For battery life, you'll get a good five days at the very least, although leave Bluetooth turned on and you're looking at about half that. The Pearl supports Bluetooth 2.0 with headset profiles.
For PC hook-ups, RIM has thankfully avoided proprietary connectora and instead chosen a standard mini-USB plug - it'll even charge from the port if your PC can put out enough juice.
There's 64MB of memory as standard, but if you run out of space then you can add extra via the Micro SD slot. Annoyingly, though, it's situated underneath the battery - meaning you need to remove it to switch cards.
The full colour screen supports 65,000 colours and stretches to 240 x 260 pixels, giving a clear, easily readable display.
There's a built-in media player, although RIM's playing catch-up with other phone makers when it comes to the feature list: it's somewhat basic. MP3 playback is reasonable, but you have to use the bundled handsfree kit as the socket is too small for a normal headphone jack. Sound quality is OK, but push it too loud and it soon starts to distort.
The media player also supports video, although transcoding content into a suitable format is no easy task. There's no supplied software to do the job, and even RIM's support pages on the subject aren't exactly straightforward. Once you've got your video in the right format, however, the results are good - but the screen's too small for watching anything but the shortest of clips.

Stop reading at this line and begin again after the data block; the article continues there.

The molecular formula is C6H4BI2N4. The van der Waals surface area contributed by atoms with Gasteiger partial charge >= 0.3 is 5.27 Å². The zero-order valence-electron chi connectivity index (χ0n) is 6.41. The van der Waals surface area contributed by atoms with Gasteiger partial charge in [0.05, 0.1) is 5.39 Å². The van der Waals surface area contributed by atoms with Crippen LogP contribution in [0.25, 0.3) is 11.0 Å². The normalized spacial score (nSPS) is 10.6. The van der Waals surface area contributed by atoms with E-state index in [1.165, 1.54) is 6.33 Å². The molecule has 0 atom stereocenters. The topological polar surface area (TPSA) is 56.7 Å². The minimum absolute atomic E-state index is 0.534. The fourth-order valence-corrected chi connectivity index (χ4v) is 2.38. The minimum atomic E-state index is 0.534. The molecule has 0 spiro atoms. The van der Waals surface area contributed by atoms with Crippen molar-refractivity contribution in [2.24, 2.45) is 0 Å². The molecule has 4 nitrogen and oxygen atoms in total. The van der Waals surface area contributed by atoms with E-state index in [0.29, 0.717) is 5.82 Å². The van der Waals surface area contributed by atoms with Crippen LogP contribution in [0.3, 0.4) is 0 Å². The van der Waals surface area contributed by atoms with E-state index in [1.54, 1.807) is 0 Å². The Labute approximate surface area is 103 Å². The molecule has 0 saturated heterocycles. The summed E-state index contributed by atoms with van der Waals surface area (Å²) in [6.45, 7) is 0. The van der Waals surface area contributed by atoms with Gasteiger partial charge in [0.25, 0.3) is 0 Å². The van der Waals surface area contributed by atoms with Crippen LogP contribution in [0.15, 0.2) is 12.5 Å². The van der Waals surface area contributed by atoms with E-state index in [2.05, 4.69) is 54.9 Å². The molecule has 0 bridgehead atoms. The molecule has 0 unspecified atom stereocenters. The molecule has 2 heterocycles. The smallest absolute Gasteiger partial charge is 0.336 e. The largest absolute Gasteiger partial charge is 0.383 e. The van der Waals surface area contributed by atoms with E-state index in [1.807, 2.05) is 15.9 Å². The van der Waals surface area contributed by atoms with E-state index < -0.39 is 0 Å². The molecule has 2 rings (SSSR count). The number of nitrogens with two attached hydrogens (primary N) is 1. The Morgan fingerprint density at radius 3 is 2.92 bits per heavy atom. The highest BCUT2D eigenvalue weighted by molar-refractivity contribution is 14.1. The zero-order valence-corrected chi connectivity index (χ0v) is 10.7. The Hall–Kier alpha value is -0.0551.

Think of everything you'd like when you're out and about, then squeeze it all into a super slinky handset and you've got the Pearl.
Forget normal mobiles - with BlackBerry nous under the hood you can forgo fighting with your handset, trying to get it to do what you know is possible and get back to much more worthwhile pursuits, such as embarrassing your buddies by regaling in what they got up to the night before.
Pearl is the best BlackBerry yet. Full stop. It does everything RIM is famous for - seamless email and communication - and packs it into the same space as a normal mobile phone. Throw in the easy-to-use roller ball navigation and a built-in camera and it covers all the bases. If you want everything on the go, and want it now then the Pearl is currently the only handset on the market that ticks all the boxes. ®